Canola generates billions of dollars

A report by the Canola Council of Canada says the Manitoba economy benefits

A study prepared for the Canola Council of Canada says canola contributes billions of dollars to Canada’s economy. 
photo: jeannette greaves

Canola Council of Canada study says nearly a fifth of that economic activity occurs 
in Manitoba thanks to the province’s strength in food processing

Canola contributed an average of $19.3 billion to the Canadian economy — including $3.4 billion in Manitoba — during the last three crop years, says a report prepared for the Canola Council of Canada.

“Nearly one in every $5 generated by Canada’s biggest cash crop flows to Manitoba,” the organization said in a news release.

Canola’s economic impact has more than doubled in less than a decade and wages linked to the industry have more than tripled, said the study, conducted by LMC International and funded by the canola council and the federal government.

Demand is continuing to grow because of the health benefits of canola oil and its attributes as an animal feed, said council president Patti Miller.

“We’re just getting started,” Miller said. “The potential of this commodity is huge and Canada has the advantage because it’s a world leader in canola production and development. This is a true made-in-Canada success story and an industry worthy of continued investment.”

Although 85 per cent of Canada’s canola is exported either as raw seed or processed oil and meal, the commodity is responsible for about 40,700 Manitoba jobs, including on-farm employment, in related industries and in other sectors, according to the report.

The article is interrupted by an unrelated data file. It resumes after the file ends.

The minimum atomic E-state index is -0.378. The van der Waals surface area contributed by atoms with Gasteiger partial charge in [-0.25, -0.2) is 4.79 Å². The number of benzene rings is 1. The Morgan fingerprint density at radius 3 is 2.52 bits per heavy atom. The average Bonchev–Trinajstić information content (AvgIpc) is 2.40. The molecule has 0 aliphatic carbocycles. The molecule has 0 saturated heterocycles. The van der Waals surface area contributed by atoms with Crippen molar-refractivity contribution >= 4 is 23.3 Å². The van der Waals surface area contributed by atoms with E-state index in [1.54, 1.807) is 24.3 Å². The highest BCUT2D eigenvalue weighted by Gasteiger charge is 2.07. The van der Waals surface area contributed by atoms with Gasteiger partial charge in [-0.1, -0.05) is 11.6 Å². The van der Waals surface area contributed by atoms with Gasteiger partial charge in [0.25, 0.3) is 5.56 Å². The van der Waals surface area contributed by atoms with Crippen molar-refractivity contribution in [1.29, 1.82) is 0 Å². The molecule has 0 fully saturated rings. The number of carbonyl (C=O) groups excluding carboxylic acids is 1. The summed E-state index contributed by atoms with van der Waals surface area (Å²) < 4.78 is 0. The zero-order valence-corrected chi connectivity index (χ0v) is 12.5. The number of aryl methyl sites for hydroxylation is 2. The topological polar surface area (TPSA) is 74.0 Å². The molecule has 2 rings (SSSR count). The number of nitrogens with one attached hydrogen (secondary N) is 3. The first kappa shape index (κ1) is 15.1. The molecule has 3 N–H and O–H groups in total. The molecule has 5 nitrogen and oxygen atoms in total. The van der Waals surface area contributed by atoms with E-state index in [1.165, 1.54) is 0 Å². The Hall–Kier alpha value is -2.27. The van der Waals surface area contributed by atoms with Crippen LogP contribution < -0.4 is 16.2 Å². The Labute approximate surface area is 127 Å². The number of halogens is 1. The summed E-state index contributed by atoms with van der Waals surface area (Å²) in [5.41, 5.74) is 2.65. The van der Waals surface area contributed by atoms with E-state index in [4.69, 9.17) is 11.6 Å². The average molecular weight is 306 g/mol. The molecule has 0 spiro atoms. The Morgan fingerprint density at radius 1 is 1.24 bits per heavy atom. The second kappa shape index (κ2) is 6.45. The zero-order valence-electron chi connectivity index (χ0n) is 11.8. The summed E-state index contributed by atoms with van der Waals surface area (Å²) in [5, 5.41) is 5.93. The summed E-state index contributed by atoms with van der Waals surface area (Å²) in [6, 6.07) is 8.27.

“Because of this province’s strength in food processing, Manitoba enjoys the largest share of the economic activity generated by the processing of canola oil into consumer products such as salad oil, margarine and shortening,” the council said. “LMC estimates that the total economic impact of this value-added activity in Manitoba is $764 million each year.”

Canola’s economic contribution is highest in Western Canada where the crop is mostly grown, but it has a positive impact across Canada, and has created 249,000 direct and indirect jobs, the study says.

Wages in canola-related jobs have been rising faster than the number of new canola-linked jobs.

“Part of the answer is canola generates jobs that pay well,” Miller said. “LNC found the average wage linked to the canola value chain is $75,000.”

In 2012, canola was worth about $8 billion at the farm gate, but added $13 billion to the Canadian economy through the purchase of canola inputs, farm machinery, bins, transportation, processing, and exports.

“The impact is exponential as the effects of this activity resonate throughout the economy,” Miller said.

Canola accounted for a third of farm cash receipts in 2012, and forecasts for this year’s harvest range from 16 million tonnes to nearly 17 million, shattering the canola council’s 2015 production target of 15 million tonnes. However, Miller said the goal is 15 million tonnes of “sustainable production,” which includes farmer profitability.

“It’s great to break through that 15-million-tonne target but that is one year,” she said.

The council is discussing new goals, she added.

“Stay tuned,” Miller said.

About the author


Allan Dawson

Allan Dawson is a reporter with the Manitoba Co-operator based near Miami, Man. Covering agriculture since 1980, Dawson has spent most of his career with the Co-operator except for several years with Farmers’ Independent Weekly and before that a Morden-Winkler area radio station.



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